Source: US Mortality Data, 1930-2006, National Center for Health Statistics, Centers for Disease
Control and Prevention, 2009.
Taking a longer term, whole forest perspective, we can now see that mortality rates for cancer have actually increased geometrically over the last 75 years, with only the smallest of dips in the last 15. In fact, cancer rates have climbed between 800 and 1700% during this timeframe, depending on whose statistics you use. This is a number that far transcends any increase that might be accounted for by population increase, the aging of the population, or even better detection. But most important of all, this huge increase in mortality rates happened during a timeframe in which the medical establishment prevented anyone outside their fraternity from providing care for cancer patients — under fear of imprisonment. In fact, even today, it is still illegal in half the states in this country for even a medical doctor to use any form of treatment not sanctioned by the medical community. The bottom line is that if the medical community wants to take ownership of the downturn in cancer deaths since the early 90’s, they must also take ownership of the half century before then when mortality rates climbed through the roof. If you do that, you’re no longer talking about 650,000 lives saved; you’re talking about millions of lives lost. But that’s a much less sexy news headline.
Mortality trends by types of cancer
As we delve deeper into the study’s data, we can see that overall cancer death rates decreased in men by 19.2% between 1990 and 2005, with decreases in lung (37%), prostate (24%), and colorectal (17%) cancer rates accounting for nearly 80% of the total decrease. Among women, overall cancer death rates between 1991 and 2005 decreased by 11.4%, with decreases in breast (37%) and colorectal (24%) cancer rates accounting for 60% of the total decrease. An interesting anomaly is that the percentage of deaths from lung cancer in women (the single largest killer of women at 27%) did not decrease during that timeframe. In fact, it increased. This too is an important red flag that we will discuss further in a moment.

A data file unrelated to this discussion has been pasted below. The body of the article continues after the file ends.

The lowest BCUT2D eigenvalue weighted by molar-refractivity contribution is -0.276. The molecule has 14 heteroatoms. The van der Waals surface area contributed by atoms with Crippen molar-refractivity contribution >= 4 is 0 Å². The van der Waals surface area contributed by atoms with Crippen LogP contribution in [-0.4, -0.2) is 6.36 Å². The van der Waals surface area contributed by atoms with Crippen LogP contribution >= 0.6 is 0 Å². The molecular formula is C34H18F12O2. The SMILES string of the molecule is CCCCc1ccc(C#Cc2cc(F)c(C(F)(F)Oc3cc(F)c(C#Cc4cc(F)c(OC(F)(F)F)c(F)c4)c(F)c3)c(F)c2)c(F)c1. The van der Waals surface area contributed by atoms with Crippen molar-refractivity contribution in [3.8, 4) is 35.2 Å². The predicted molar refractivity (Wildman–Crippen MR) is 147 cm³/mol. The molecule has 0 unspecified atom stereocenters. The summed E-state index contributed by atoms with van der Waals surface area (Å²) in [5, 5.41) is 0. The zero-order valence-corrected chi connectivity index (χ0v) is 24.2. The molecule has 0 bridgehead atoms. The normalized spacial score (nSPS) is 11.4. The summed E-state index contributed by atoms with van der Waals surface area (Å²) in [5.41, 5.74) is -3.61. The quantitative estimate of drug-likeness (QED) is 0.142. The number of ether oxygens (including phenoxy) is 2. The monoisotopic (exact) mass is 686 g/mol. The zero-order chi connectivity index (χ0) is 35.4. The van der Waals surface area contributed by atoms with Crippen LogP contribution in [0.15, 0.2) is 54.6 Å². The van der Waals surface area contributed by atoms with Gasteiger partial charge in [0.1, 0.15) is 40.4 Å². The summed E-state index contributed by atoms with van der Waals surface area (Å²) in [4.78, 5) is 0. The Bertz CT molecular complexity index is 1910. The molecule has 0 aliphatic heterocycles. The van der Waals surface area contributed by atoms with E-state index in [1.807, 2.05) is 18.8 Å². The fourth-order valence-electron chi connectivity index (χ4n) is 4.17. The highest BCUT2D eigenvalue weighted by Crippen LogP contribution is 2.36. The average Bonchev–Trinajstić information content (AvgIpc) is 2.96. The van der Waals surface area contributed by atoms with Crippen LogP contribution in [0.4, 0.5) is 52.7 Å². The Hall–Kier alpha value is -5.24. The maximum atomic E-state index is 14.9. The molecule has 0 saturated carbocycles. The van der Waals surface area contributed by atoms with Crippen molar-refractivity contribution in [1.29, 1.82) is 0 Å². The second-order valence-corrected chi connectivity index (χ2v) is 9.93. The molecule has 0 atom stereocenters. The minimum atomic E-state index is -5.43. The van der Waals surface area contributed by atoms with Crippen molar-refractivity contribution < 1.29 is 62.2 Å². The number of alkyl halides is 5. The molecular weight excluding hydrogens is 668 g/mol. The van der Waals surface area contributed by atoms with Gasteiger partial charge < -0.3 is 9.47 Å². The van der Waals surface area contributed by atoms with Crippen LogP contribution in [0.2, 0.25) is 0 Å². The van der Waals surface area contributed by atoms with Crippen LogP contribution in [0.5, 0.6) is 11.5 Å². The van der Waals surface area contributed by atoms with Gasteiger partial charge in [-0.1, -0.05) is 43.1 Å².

But first we need to challenge one of the study’s underlying assumptions. Is the drop in cancer mortality (such as it is) actually driven in large part by better prevention, increased use of early detection practices, and improved treatments for cancer? Or are there other possible explanations for the drop that are just as likely…if not more so? Let’s take a look at the key cancers and see.
Lung cancer and smoking
Every year the Gallup Organization takes a survey of the smoking habits of the adult American public. They have been doing this for 60 years. The first ever Gallup poll on this question, back in 1944, showed that 41% of Americans reported smoking. Today, that figure is about 21%. This is great news with five caveats.